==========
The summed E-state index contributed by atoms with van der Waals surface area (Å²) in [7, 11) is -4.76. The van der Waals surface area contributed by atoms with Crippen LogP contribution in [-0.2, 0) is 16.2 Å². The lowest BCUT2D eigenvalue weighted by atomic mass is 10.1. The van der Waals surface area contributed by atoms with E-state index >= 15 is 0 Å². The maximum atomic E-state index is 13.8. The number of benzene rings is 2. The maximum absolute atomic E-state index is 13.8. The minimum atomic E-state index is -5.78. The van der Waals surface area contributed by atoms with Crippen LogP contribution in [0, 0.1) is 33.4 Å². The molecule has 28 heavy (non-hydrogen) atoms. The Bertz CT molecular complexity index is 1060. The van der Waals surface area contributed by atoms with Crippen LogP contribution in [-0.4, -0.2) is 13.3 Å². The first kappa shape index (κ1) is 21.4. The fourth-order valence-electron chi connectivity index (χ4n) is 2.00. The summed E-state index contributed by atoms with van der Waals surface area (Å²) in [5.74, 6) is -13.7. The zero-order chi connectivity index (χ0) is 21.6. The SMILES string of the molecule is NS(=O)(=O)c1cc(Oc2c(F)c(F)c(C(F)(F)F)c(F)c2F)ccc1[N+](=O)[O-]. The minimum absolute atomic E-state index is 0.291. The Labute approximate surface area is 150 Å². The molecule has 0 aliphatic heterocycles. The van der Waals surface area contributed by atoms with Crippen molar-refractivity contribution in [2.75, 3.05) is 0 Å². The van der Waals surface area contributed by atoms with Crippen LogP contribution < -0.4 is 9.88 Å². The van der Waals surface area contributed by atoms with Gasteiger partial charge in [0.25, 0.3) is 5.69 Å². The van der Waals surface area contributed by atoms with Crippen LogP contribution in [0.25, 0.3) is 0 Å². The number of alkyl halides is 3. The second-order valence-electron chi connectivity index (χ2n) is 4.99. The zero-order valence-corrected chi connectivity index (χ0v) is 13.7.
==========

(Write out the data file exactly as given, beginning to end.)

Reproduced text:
The summed E-state index contributed by atoms with van der Waals surface area (Å²) in [7, 11) is -4.76. The van der Waals surface area contributed by atoms with Crippen LogP contribution in [-0.2, 0) is 16.2 Å². The lowest BCUT2D eigenvalue weighted by atomic mass is 10.1. The van der Waals surface area contributed by atoms with E-state index >= 15 is 0 Å². The maximum atomic E-state index is 13.8. The number of benzene rings is 2. The maximum absolute atomic E-state index is 13.8. The minimum atomic E-state index is -5.78. The van der Waals surface area contributed by atoms with Crippen LogP contribution in [0, 0.1) is 33.4 Å². The molecule has 28 heavy (non-hydrogen) atoms. The Bertz CT molecular complexity index is 1060. The van der Waals surface area contributed by atoms with Crippen LogP contribution in [-0.4, -0.2) is 13.3 Å². The first kappa shape index (κ1) is 21.4. The fourth-order valence-electron chi connectivity index (χ4n) is 2.00. The summed E-state index contributed by atoms with van der Waals surface area (Å²) in [5.74, 6) is -13.7. The zero-order chi connectivity index (χ0) is 21.6. The SMILES string of the molecule is NS(=O)(=O)c1cc(Oc2c(F)c(F)c(C(F)(F)F)c(F)c2F)ccc1[N+](=O)[O-]. The minimum absolute atomic E-state index is 0.291. The Labute approximate surface area is 150 Å². The molecule has 0 aliphatic heterocycles. The van der Waals surface area contributed by atoms with Crippen molar-refractivity contribution in [2.75, 3.05) is 0 Å². The van der Waals surface area contributed by atoms with Crippen LogP contribution < -0.4 is 9.88 Å². The van der Waals surface area contributed by atoms with Gasteiger partial charge in [0.25, 0.3) is 5.69 Å². The van der Waals surface area contributed by atoms with Crippen LogP contribution in [0.25, 0.3) is 0 Å². The number of alkyl halides is 3. The second-order valence-electron chi connectivity index (χ2n) is 4.99. The zero-order valence-corrected chi connectivity index (χ0v) is 13.7.